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Majewski osteodysplastic primordial dwarfism type II (MOPD II): natural history and clinical findings.
Am J Med Genet A. 2004 Sep 15; 130A(1):55-72.AJ

Abstract

A description of the clinical features of Majewski osteodysplastic primordial dwarfism type II (MOPD II) is presented based on 58 affected individuals (27 from the literature and 31 previously unreported cases). The remarkable features of MOPD II are: severe intrauterine growth retardation (IUGR), severe postnatal growth retardation; relatively proportionate head size at birth which progresses to true and disproportionate microcephaly; progressive disproportion of the short stature secondary to shortening of the distal and middle segments of the limbs; a progressive bony dysplasia with metaphyseal changes in the limbs; epiphyseal delay; progressive loose-jointedness with occasional dislocation or subluxation of the knees, radial heads, and hips; unusual facial features including a prominent nose, eyes which appear prominent in infancy and early childhood, ears which are proportionate, mildly dysplastic and usually missing the lobule; a high squeaky voice; abnormally, small, and often dysplastic or missing dentition; a pleasant, outgoing, sociable personality; and autosomal recessive inheritance. Far-sightedness, scoliosis, unusual pigmentation, and truncal obesity often develop with time. Some individuals seem to have increased susceptibility to infections. A number of affected individuals have developed dilation of the CNS arteries variously described as aneurysms and Moya Moya disease. These vascular changes can be life threatening, even in early years because of rupture, CNS hemorrhage, and strokes. There is variability between affected individuals even within the same family.

Authors+Show Affiliations

Department of Medical Genetics, UBC and Children's and Women's Health Centre of British Columbia Vancouver, British Columbia, Canada. jhall@cw.bc.caNo affiliation info availableNo affiliation info availableNo affiliation info availableNo affiliation info available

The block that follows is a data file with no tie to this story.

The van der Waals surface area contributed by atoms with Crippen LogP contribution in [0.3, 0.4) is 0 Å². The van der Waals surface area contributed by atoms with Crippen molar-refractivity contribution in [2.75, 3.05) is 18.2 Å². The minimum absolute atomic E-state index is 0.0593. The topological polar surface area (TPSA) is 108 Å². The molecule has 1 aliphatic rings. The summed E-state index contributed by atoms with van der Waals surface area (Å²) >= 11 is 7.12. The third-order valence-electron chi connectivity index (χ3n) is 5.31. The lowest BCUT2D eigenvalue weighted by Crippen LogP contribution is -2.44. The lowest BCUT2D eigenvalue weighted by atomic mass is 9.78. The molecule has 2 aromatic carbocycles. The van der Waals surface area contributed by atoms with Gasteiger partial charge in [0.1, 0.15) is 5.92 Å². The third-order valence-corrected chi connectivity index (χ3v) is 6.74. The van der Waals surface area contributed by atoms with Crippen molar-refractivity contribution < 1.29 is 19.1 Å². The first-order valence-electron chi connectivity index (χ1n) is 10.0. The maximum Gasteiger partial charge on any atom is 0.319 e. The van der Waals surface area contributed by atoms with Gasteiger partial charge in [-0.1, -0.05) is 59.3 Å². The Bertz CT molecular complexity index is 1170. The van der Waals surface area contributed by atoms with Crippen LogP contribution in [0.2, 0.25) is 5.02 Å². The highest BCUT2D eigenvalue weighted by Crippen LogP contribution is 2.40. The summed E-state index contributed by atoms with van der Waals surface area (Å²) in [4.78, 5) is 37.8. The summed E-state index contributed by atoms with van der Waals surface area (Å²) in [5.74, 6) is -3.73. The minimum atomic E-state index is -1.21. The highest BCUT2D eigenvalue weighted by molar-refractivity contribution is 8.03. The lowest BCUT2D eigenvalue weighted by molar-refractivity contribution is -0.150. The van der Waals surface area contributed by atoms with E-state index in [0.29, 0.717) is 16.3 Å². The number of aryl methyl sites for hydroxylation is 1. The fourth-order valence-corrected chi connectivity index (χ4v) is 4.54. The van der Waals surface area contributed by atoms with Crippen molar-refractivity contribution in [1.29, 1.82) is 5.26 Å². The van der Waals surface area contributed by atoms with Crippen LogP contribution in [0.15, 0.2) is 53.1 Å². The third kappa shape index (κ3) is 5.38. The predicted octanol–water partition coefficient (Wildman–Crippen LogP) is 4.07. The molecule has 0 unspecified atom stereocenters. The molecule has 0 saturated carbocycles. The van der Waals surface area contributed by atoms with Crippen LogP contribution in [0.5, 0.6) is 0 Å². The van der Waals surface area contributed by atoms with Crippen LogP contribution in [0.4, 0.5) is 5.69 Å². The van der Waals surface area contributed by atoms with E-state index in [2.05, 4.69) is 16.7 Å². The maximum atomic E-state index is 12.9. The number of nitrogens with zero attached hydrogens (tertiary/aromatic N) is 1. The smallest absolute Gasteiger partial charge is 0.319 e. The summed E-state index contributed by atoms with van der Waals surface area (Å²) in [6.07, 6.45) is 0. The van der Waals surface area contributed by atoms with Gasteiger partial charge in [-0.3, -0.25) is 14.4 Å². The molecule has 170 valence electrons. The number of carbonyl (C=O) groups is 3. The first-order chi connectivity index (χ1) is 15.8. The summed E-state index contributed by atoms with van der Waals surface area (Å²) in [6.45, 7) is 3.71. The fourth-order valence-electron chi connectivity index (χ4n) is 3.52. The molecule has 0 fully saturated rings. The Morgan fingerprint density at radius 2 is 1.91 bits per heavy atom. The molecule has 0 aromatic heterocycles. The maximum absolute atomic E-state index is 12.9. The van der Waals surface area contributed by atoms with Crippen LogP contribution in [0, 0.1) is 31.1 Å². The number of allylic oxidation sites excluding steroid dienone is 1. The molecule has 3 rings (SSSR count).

Pub Type(s)

Case Reports
Journal Article
Review

Language

eng

PubMed ID

15368497

Citation

Hall, Judith G., et al. "Majewski Osteodysplastic Primordial Dwarfism Type II (MOPD II): Natural History and Clinical Findings." American Journal of Medical Genetics. Part A, vol. 130A, no. 1, 2004, pp. 55-72.
Hall JG, Flora C, Scott CI, et al. Majewski osteodysplastic primordial dwarfism type II (MOPD II): natural history and clinical findings. Am J Med Genet A. 2004;130A(1):55-72.
Hall, J. G., Flora, C., Scott, C. I., Pauli, R. M., & Tanaka, K. I. (2004). Majewski osteodysplastic primordial dwarfism type II (MOPD II): natural history and clinical findings. American Journal of Medical Genetics. Part A, 130A(1), 55-72.
Hall JG, et al. Majewski Osteodysplastic Primordial Dwarfism Type II (MOPD II): Natural History and Clinical Findings. Am J Med Genet A. 2004 Sep 15;130A(1):55-72. PubMed PMID: 15368497.
* Article titles in AMA citation format should be in sentence-case
TY - JOUR T1 - Majewski osteodysplastic primordial dwarfism type II (MOPD II): natural history and clinical findings. AU - Hall,Judith G, AU - Flora,Christina, AU - Scott,Charles I,Jr AU - Pauli,Richard M, AU - Tanaka,Kimi I, PY - 2004/9/16/pubmed PY - 2004/12/16/medline PY - 2004/9/16/entrez SP - 55 EP - 72 JF - American journal of medical genetics. Part A JO - Am. J. Med. Genet. A VL - 130A IS - 1 N2 - A description of the clinical features of Majewski osteodysplastic primordial dwarfism type II (MOPD II) is presented based on 58 affected individuals (27 from the literature and 31 previously unreported cases). The remarkable features of MOPD II are: severe intrauterine growth retardation (IUGR), severe postnatal growth retardation; relatively proportionate head size at birth which progresses to true and disproportionate microcephaly; progressive disproportion of the short stature secondary to shortening of the distal and middle segments of the limbs; a progressive bony dysplasia with metaphyseal changes in the limbs; epiphyseal delay; progressive loose-jointedness with occasional dislocation or subluxation of the knees, radial heads, and hips; unusual facial features including a prominent nose, eyes which appear prominent in infancy and early childhood, ears which are proportionate, mildly dysplastic and usually missing the lobule; a high squeaky voice; abnormally, small, and often dysplastic or missing dentition; a pleasant, outgoing, sociable personality; and autosomal recessive inheritance. Far-sightedness, scoliosis, unusual pigmentation, and truncal obesity often develop with time. Some individuals seem to have increased susceptibility to infections. A number of affected individuals have developed dilation of the CNS arteries variously described as aneurysms and Moya Moya disease. These vascular changes can be life threatening, even in early years because of rupture, CNS hemorrhage, and strokes. There is variability between affected individuals even within the same family. SN - 1552-4825 UR - https://www.unboundmedicine.com/medline/citation/15368497/Majewski_osteodysplastic_primordial_dwarfism_type_II__MOPD_II_:_natural_history_and_clinical_findings_ L2 - https://doi.org/10.1002/ajmg.a.30203 DB - PRIME DP - Unbound Medicine ER -